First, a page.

Museum Hours
Thu: 1 PM–8 PM
Fri–Mon: 10 AM–5 PM
Tue–Wed: Closed
200 Larkin Street
San Francisco, CA 94102

The Heart of Zen

Nov 17, 2023 – Dec 31, 2023
Osher Foundation Gallery

Discover the delicate brushwork and profound simplicity of two still life ink paintings that have been treasured at a Zen Buddhist temple for centuries.


Included with General Admission ticket.

Please note that the two paintings Six Persimmons and Chestnuts will be displayed individually, one at a time, for only three weeks each. Six Persimmons will be displayed Nov. 17–Dec. 10, while Chestnuts will be displayed Dec. 8–Dec. 31. Both works will be briefly on view together Dec. 8–Dec. 10. Space is limited, and entry into this special exhibition is on a first come, first serve basis.

The Heart of Zen features two extraordinary ink paintings, Persimmons (popularly known as Six Persimmons) and Chestnuts, on view in the United States for the first time. Attributed to the 13th-century monk Muqi, these exquisitely subtle compositions were painted in China and then crossed the ocean to Japan, where they have been designated Important Cultural Properties and treasured for centuries at Daitokuji Ryokoin Zen temple in Kyoto. Thanks to a joint effort by Ryokoin and the Asian Art Museum, this exhibition offers a once-in-a-lifetime opportunity to view these two works in an intimate setting, as well as providing a rare glimpse into the world of a Japanese Zen temple. The Heart of Zen explores the history and significance of these paintings, their place in temple life, and their eventual elevation as classic examples of Zen art in the United States. In conjunction with the exhibition, sessions of zazen meditation will be offered as a means of cultivating a state of peaceful awareness.

While each of the museum’s exhibitions of internationally loaned work is intended to promote international peace and cross-cultural understanding, The Heart of Zen also has a uniquely personal dimension. The exhibition was conceived when Ryokoin temple abbot Kobori Geppo visited the Asian Art Museum in 2017. After experiencing a deep sense of compassion for San Francisco’s underserved populations, the abbot decided to foster peace and harmony by sharing this pair of exceptional paintings with the city. Thanks to his generous gesture, visitors to the exhibition may discover a moment of peace to take with them as they face the tribulations of daily life.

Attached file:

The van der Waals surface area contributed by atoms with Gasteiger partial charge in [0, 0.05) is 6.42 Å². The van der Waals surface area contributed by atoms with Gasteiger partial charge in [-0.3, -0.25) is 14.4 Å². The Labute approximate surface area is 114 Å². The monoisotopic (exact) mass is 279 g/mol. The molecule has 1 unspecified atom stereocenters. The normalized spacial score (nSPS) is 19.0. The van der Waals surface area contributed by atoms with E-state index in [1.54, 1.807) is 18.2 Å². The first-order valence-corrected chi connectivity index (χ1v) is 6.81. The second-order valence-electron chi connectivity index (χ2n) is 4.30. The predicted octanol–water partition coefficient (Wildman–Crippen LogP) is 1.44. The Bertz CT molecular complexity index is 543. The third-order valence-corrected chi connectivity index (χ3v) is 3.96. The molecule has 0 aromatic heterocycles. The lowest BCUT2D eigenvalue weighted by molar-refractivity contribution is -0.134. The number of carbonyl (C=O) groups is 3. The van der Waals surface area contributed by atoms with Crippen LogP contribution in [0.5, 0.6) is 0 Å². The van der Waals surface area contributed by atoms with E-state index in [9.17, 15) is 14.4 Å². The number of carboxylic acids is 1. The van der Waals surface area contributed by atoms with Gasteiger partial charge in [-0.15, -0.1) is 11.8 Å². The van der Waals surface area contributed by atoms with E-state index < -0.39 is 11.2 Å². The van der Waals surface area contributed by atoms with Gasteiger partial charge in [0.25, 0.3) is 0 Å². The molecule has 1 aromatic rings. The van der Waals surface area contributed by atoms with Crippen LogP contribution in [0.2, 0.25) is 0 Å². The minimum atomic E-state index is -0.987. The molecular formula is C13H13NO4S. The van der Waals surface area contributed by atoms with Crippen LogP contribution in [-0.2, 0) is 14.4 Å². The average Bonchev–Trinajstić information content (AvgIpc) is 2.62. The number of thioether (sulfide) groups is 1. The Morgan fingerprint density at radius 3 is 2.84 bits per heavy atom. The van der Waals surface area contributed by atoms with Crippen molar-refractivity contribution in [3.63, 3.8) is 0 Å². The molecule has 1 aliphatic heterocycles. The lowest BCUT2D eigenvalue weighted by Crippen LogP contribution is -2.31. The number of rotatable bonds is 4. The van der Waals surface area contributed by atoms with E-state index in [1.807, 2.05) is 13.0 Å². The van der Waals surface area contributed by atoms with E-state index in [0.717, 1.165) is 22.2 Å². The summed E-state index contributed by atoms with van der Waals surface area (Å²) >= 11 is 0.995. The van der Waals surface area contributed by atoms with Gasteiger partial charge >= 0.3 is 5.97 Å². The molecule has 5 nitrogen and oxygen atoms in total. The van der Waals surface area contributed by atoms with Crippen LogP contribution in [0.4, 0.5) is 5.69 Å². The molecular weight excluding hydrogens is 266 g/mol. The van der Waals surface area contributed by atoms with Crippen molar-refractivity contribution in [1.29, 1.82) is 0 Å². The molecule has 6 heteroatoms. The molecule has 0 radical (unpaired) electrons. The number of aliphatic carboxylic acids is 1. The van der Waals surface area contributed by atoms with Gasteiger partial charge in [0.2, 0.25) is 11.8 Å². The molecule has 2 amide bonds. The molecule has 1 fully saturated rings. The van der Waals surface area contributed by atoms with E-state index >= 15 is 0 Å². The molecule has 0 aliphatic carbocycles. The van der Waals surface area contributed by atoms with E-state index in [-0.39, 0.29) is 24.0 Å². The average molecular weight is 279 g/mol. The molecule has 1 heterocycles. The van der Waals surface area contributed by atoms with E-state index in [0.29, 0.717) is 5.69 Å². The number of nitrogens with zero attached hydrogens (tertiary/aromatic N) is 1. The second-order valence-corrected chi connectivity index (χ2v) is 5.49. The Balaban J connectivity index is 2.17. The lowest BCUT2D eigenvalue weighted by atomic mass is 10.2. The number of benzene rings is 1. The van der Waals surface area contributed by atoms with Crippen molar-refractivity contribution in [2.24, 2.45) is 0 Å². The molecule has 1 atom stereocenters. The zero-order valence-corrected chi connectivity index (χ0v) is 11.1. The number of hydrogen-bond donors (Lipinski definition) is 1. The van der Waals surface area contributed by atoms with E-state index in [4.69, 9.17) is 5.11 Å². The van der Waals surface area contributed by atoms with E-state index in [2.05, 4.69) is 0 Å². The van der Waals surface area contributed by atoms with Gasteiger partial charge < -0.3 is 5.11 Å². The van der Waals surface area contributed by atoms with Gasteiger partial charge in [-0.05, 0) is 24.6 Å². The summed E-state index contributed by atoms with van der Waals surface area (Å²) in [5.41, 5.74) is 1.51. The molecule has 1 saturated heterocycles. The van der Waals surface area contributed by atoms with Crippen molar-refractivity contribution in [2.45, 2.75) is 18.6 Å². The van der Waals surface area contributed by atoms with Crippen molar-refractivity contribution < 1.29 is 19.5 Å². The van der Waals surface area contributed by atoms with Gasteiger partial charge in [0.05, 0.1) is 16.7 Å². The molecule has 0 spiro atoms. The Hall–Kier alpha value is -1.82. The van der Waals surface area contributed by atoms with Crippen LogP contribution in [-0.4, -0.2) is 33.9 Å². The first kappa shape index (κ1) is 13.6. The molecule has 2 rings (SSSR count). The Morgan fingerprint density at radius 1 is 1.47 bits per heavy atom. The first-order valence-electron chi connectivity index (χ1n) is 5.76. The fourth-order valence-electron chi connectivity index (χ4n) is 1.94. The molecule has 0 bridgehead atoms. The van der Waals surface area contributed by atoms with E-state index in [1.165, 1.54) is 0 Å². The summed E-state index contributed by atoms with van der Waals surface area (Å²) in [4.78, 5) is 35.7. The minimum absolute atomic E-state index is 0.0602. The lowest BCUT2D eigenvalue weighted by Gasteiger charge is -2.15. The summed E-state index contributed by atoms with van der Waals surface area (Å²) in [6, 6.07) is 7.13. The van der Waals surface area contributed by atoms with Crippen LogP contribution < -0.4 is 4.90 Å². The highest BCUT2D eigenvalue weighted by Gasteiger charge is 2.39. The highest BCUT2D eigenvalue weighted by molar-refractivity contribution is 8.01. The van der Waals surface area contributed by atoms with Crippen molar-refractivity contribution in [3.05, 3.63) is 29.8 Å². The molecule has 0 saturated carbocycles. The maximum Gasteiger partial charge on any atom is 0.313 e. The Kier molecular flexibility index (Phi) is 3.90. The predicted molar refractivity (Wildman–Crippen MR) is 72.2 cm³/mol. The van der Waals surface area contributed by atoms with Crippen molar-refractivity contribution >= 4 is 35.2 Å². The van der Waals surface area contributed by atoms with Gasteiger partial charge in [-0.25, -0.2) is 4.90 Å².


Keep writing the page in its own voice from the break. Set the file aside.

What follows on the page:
Image: Persimmons, 13th century, attributed to Muqi (Chinese, active mid to late 13th century). China; Southern Song Dynasty. Ink on paper. Lent by Ryokoin Temple. Photo by Okada Ai, courtesy of the Kyoto National Museum.

Frequently Asked Questions 

Do I need to reserve a ticket in advance to view The Heart of Zen

No, advance tickets are not required. Entry to the exhibition in Osher Gallery will be granted on a first-come, first-served basis for all ticket holders. The paintings are on view in a gallery alcove with limited capacity, so guests may need to wait briefly to view the artworks.  

For access to every exhibition on view during your visit, we recommend reserving tickets to Murakami: Monsterized (not included in general admission). However, only a general admission ticket is needed to see The Heart of Zen

Do members have priority access to The Heart of Zen?  

Members enjoy exclusive viewing hours on the following: 

    • Sunday, Dec. 31, 2023 
      The Heart of Zen Member-Only Exhibition Viewing, 9–10 AM
      Member Bell-Ringing, 10:30 AM, Samsung Hall 

How long can I stay in the exhibition? 

There are no time limits to visiting the exhibition, but at times of peak capacity, guests may be encouraged to exit the alcove housing the paintings to allow others a chance to view the artworks. 

Organizers & Sponsors

The Heart of Zen is organized by the Asian Art Museum of San Francisco in partnership with Daitokuji Ryokoin Temple and with assistance from the Kyoto National Museum. This exhibition is supported by an indemnity from the Federal Council on the Arts and the Humanities. Presentation is made possible with the generous support of Barbara Bass Bakar, E. Rhodes and Leona B. Carpenter Foundation, Fred Eychaner Fund, and the Henri and Tomoye Takahashi Charitable Foundation. Additional support is provided by Kathy Bissinger, Glen S. and Sakie T. Fukushima, Marsha S. Handley, Lore Harp McGovern, John S. Osterweis, The Japan Foundation, and Michael and Ginger Hu. Public programs for this exhibition are supported by Target. 

Sustained support generously provided by the Akiko Yamazaki and Jerry Yang Endowment Fund for Exhibitions.